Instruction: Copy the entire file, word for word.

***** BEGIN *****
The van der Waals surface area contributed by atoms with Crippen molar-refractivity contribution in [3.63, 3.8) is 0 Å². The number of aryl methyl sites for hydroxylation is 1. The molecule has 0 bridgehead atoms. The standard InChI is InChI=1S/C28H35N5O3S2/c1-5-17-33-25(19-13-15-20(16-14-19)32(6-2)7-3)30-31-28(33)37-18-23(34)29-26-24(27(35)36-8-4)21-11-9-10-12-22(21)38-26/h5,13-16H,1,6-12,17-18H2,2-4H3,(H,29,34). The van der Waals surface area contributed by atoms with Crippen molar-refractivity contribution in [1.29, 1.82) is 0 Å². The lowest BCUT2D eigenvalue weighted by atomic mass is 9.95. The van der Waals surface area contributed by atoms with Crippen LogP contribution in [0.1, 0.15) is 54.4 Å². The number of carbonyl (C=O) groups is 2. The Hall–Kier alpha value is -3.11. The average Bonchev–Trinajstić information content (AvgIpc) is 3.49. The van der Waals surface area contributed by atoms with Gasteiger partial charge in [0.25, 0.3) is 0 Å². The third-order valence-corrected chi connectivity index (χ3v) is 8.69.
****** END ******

The van der Waals surface area contributed by atoms with Crippen molar-refractivity contribution in [3.63, 3.8) is 0 Å². The number of aryl methyl sites for hydroxylation is 1. The molecule has 0 bridgehead atoms. The standard InChI is InChI=1S/C28H35N5O3S2/c1-5-17-33-25(19-13-15-20(16-14-19)32(6-2)7-3)30-31-28(33)37-18-23(34)29-26-24(27(35)36-8-4)21-11-9-10-12-22(21)38-26/h5,13-16H,1,6-12,17-18H2,2-4H3,(H,29,34). The van der Waals surface area contributed by atoms with Crippen molar-refractivity contribution in [1.29, 1.82) is 0 Å². The lowest BCUT2D eigenvalue weighted by atomic mass is 9.95. The van der Waals surface area contributed by atoms with Crippen LogP contribution in [0.1, 0.15) is 54.4 Å². The number of carbonyl (C=O) groups is 2. The Hall–Kier alpha value is -3.11. The average Bonchev–Trinajstić information content (AvgIpc) is 3.49. The van der Waals surface area contributed by atoms with Gasteiger partial charge in [0.25, 0.3) is 0 Å². The third-order valence-corrected chi connectivity index (χ3v) is 8.69.